Airbnb won’t meet Amsterdam demand for information: NOS

Map showing Airbnb locations in central AmsterdamMap showing Airbnb locations in central Amsterdam

Holiday rental website Airbnb is not prepared to share information about individual landlords who don’t meet Amsterdam’s rules for renting out property with city officials, broadcaster NOS said on Friday.

Amsterdam allows people to rent out their homes via websites such as Airbnb for up to 60 nights a year and to no more than four people, provided they own the property or don’t live in social housing.

However, there are thousands of properties in the city which are rented out illegally or by professional companies and Amsterdam has threatened to tear up the Airbnb deal without more information from the website.




NOS quotes an Airbnb blog as saying that: ‘we are not prepared to provide anonymous information, which the city can use to take decisions. We want to protect the privacy of our landlords and guests.’

Tourist tax

Airbnb says the vast majority of landlords stick to the rules and that ‘commercial landlords are not welcome’. The website does collect tourist tax on behalf of the city but does not give details about individual payments.’

In May, the company said Amsterdam’s Airbnb hosts rent out their properties for an average of 28 days a year, earning an average of €3,800 in the process.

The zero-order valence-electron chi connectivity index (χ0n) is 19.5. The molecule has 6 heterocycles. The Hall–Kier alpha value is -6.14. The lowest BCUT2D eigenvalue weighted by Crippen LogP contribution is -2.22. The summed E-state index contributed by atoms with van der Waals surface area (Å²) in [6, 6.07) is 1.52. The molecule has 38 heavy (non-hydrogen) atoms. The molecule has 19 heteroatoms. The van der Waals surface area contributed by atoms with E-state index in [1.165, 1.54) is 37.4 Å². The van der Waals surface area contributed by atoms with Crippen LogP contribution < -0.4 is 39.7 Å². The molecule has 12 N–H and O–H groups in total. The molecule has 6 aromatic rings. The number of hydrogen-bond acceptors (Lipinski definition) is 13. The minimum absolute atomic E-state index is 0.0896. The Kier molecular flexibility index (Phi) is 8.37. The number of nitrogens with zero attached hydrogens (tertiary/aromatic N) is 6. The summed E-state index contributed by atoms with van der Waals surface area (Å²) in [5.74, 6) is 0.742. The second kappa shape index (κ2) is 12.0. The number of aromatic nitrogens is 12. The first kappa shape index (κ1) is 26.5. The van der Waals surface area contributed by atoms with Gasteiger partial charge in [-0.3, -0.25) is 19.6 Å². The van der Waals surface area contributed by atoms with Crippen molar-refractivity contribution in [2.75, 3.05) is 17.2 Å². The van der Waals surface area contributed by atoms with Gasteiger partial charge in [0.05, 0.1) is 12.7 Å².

In February, city officials agreed to spend an extra €1m gathering facts about illegal rentals. However, research by DutchNews.nl shows that a lot of information is already available.

More properties

The Insideairbnb.com website shows that 25% of hosts list more than one property, and more than one in ten flats offered for rent are available to more than four guests at a time. Neither is permitted in the agreement the council signed with Airbnb in 2014.

Parliament recently voted in favour of a Socialist Party motion which would require everyone who wants to rent out their home via websites like Airbnb to register their plans.

However, it is unclear if the government will put the motion into practice. Housing minister Stef Blok is known to oppose the idea, NOS said.


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